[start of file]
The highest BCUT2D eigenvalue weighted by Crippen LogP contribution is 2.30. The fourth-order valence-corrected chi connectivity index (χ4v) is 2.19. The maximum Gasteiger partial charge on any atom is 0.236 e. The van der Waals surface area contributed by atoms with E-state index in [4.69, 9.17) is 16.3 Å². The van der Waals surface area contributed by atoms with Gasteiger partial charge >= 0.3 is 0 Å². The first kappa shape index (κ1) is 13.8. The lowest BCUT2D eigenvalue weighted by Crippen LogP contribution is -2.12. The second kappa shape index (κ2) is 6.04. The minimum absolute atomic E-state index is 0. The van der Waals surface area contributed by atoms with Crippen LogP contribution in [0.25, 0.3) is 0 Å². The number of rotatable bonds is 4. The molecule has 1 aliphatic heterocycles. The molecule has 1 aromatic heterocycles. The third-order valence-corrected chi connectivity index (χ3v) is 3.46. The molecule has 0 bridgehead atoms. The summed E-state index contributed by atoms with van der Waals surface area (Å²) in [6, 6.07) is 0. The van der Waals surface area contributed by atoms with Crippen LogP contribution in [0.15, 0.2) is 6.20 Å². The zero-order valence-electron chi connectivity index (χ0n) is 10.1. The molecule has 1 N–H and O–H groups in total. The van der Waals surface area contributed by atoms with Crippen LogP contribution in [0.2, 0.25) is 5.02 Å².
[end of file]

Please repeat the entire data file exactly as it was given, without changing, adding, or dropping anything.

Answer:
The highest BCUT2D eigenvalue weighted by Crippen LogP contribution is 2.30. The fourth-order valence-corrected chi connectivity index (χ4v) is 2.19. The maximum Gasteiger partial charge on any atom is 0.236 e. The van der Waals surface area contributed by atoms with E-state index in [4.69, 9.17) is 16.3 Å². The van der Waals surface area contributed by atoms with Gasteiger partial charge >= 0.3 is 0 Å². The first kappa shape index (κ1) is 13.8. The lowest BCUT2D eigenvalue weighted by Crippen LogP contribution is -2.12. The second kappa shape index (κ2) is 6.04. The minimum absolute atomic E-state index is 0. The van der Waals surface area contributed by atoms with Crippen LogP contribution in [0.25, 0.3) is 0 Å². The number of rotatable bonds is 4. The molecule has 1 aliphatic heterocycles. The molecule has 1 aromatic heterocycles. The third-order valence-corrected chi connectivity index (χ3v) is 3.46. The molecule has 0 bridgehead atoms. The summed E-state index contributed by atoms with van der Waals surface area (Å²) in [6, 6.07) is 0. The van der Waals surface area contributed by atoms with Crippen LogP contribution in [0.15, 0.2) is 6.20 Å². The zero-order valence-electron chi connectivity index (χ0n) is 10.1. The molecule has 1 N–H and O–H groups in total. The van der Waals surface area contributed by atoms with Crippen LogP contribution in [0.2, 0.25) is 5.02 Å².